Most folks seem to just zoom through this part of the state on their way to the Cape, but we have so enjoyed our several meanderings along the "coastal villages" of southern MA - picking up bits of history here and there, petting the animals, making pumpkin faces, etc. - that we felt like leaving a small memento of our passing through. So, we picked up a historic map of the Dartmouth area, and went in search of the cute little Hixville Railroad Station pictured therein. When you find the site, put your back to the sign that says "Hixville Railroad Station circa 1875". Look across the road diagonally at about 265 degrees, and find your wee replica tucked behind leaves and a stone under the front middle eastern side of the smaller, more southern of two large boulders. Please be very discreet in this area, and do not park on the grass - there is a parking lot nearby.


338. A Child's Christmas in Wales (or thereabouts!) A sweet little winter wonderland loop around an old mining area in south central MA.

Ever since we got this stamp from Ellen of the Travelers 4 after last season's O Letterbox Tree, we've been waiting to have a chance to drive through Wales to transplant it to what we thought might be an appropriate spot around there. Well, the opportunity finally came on a snowy December day as we were driving home to RI from Keene, NH via routes 32 and 19. However, it turns out that the spot we were thinking of is actually closer to Holland than Wales, but - hey - that's close enough, right?

Anyway, the easiest way for most folks to get there would probably be to take exit 1 off I-84 just north of the CT border, follow route 15 south (west) for 1.5 miles, and then turn right onto Leadmine Road for just under a mile to a small parking area on the left for this quaint little reservation that was once a graphite mine. Nipmuck Indians got "black lead" from it for years before Governor Winthrop's son took over around the mid 1600's, and others continued limited mining here through the 1800's. It is most likely a pretty area at any time of year, but winter makes it even more special, as you might find out almost immediately after you start walking the yellow blazed trail west and see a tunnel off to the right with many lovely "ice candles" glistening on the ground just inside the opening!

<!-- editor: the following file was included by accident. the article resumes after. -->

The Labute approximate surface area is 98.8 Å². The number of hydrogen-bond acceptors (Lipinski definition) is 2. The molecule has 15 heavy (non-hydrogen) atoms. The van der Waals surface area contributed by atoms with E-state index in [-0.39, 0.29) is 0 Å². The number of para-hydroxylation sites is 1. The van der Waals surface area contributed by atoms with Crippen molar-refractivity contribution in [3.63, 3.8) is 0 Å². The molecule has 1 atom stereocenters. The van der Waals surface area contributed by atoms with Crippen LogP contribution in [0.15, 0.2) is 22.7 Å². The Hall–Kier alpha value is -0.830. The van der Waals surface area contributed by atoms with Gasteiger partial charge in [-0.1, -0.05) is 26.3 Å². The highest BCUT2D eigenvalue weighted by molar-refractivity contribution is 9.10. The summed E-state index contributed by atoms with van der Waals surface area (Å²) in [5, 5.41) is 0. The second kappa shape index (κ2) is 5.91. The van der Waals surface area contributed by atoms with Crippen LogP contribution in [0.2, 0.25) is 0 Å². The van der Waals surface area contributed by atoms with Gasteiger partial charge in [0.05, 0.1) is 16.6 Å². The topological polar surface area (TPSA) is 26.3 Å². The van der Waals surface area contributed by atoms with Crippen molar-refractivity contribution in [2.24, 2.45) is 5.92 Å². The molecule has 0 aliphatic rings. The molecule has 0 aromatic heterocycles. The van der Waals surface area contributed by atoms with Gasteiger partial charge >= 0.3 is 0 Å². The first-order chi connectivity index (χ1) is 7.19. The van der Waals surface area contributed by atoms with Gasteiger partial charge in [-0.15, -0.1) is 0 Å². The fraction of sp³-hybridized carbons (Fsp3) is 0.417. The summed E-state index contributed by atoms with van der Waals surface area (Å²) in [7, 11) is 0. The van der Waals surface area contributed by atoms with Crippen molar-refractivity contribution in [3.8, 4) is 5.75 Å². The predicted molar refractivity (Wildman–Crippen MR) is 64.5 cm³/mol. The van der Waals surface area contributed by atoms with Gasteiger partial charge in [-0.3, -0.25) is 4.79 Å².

A couple of minutes walk further along brings the more traditional collection of icicles of all shapes and sizes hanging off the chipped rocks on the right. Continue walking amidst the laurel as the yellow blazed trail loops clockwise, crossing a small stream and eventually bearing right again to climb the backside ridge of the mine area. Near the top of the "first landing", sight between two good-sized trees for a little knee-high "cave" in the right-hand section of the first large rock formation. In the left-hand side of the "cave", behind a few carefully placed rocks, find a camo-taped pill container with one of T-1's old Christmas stamps!

Continue the way you were going to shortly reach the top of the ridge, then head gently downhill and turn left to get back to the small parking area. The whole loop only takes about 15 or 20 minutes, but you may wish to leave some extra time for further exploring. Hope you enjoy this lovely little preserve in a less-traveled part of New England!


340. "BCT": "Northernmost Jewel of the Emerald Necklace" A joint venture not far from our friends' house in northeastern MA.
Driftwood Man  Near northernmost point of BCT
Extracting "Driftwood Man" from Plum Island dune Posing atop bluff near northernmost point of "BCT"

No, the "BCT" is definitely not a "backpacking trail"! This is not a trail like the PCT, the Pacific Crest Trail, which follows the crest of the Sierra and Cascade Mountains for 2,650 miles, and which, back in my own long-ago "backpacking days", I actually "thru-hiked" from Mexico to Canada not just once, but three whole times!!!

Nor is the "BCT" likely to ever generate enough interest from the long-distance hiking community to attain official trail status from ALDHA as even the much shorter BAT, the Batona Trail, which winds through the comparatively wild, wooly and uninhabited pine barrens of NJ, and is among the dozens of "long-distance trails specifically designated for backpacking" that I did in the 1980's and 90's...

No, this "BCT", with its numerous road-walks, extremely frequent road crossings, relatively short distance, and much closer proximity to "backyard barbecue" than "backcountry wilderness" is certainly a far cry from the type of experience that most "serious backpackers" crave! It is even quite possible that backpacking (i.e. carrying full pack with gear and camping overnight along the way) on most sections of this so-called trail would be technically "illegal"!